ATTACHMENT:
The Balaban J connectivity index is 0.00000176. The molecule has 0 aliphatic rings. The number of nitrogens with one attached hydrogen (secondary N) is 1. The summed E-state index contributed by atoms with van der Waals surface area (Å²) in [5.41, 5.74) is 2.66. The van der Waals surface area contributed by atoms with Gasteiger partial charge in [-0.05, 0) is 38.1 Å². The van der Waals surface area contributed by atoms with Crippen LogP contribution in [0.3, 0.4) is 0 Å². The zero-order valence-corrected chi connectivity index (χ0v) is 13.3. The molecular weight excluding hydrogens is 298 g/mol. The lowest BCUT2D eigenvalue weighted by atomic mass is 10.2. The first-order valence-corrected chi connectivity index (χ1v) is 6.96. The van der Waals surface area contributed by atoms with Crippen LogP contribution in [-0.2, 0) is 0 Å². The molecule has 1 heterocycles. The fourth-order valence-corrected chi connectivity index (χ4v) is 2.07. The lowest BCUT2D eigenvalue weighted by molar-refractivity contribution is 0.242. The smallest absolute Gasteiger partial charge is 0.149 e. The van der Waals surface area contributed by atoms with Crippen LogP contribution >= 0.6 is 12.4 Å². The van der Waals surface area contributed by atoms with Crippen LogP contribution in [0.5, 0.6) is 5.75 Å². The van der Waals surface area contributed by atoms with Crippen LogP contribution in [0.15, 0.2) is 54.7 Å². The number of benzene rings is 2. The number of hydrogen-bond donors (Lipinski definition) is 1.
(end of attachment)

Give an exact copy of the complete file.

The Balaban J connectivity index is 0.00000176. The molecule has 0 aliphatic rings. The number of nitrogens with one attached hydrogen (secondary N) is 1. The summed E-state index contributed by atoms with van der Waals surface area (Å²) in [5.41, 5.74) is 2.66. The van der Waals surface area contributed by atoms with Gasteiger partial charge in [-0.05, 0) is 38.1 Å². The van der Waals surface area contributed by atoms with Crippen LogP contribution in [0.3, 0.4) is 0 Å². The zero-order valence-corrected chi connectivity index (χ0v) is 13.3. The molecular weight excluding hydrogens is 298 g/mol. The lowest BCUT2D eigenvalue weighted by atomic mass is 10.2. The first-order valence-corrected chi connectivity index (χ1v) is 6.96. The van der Waals surface area contributed by atoms with Crippen LogP contribution in [-0.2, 0) is 0 Å². The molecule has 1 heterocycles. The fourth-order valence-corrected chi connectivity index (χ4v) is 2.07. The lowest BCUT2D eigenvalue weighted by molar-refractivity contribution is 0.242. The smallest absolute Gasteiger partial charge is 0.149 e. The van der Waals surface area contributed by atoms with Crippen LogP contribution >= 0.6 is 12.4 Å². The van der Waals surface area contributed by atoms with Crippen LogP contribution in [0.5, 0.6) is 5.75 Å². The van der Waals surface area contributed by atoms with Crippen LogP contribution in [0.15, 0.2) is 54.7 Å². The number of benzene rings is 2. The number of hydrogen-bond donors (Lipinski definition) is 1.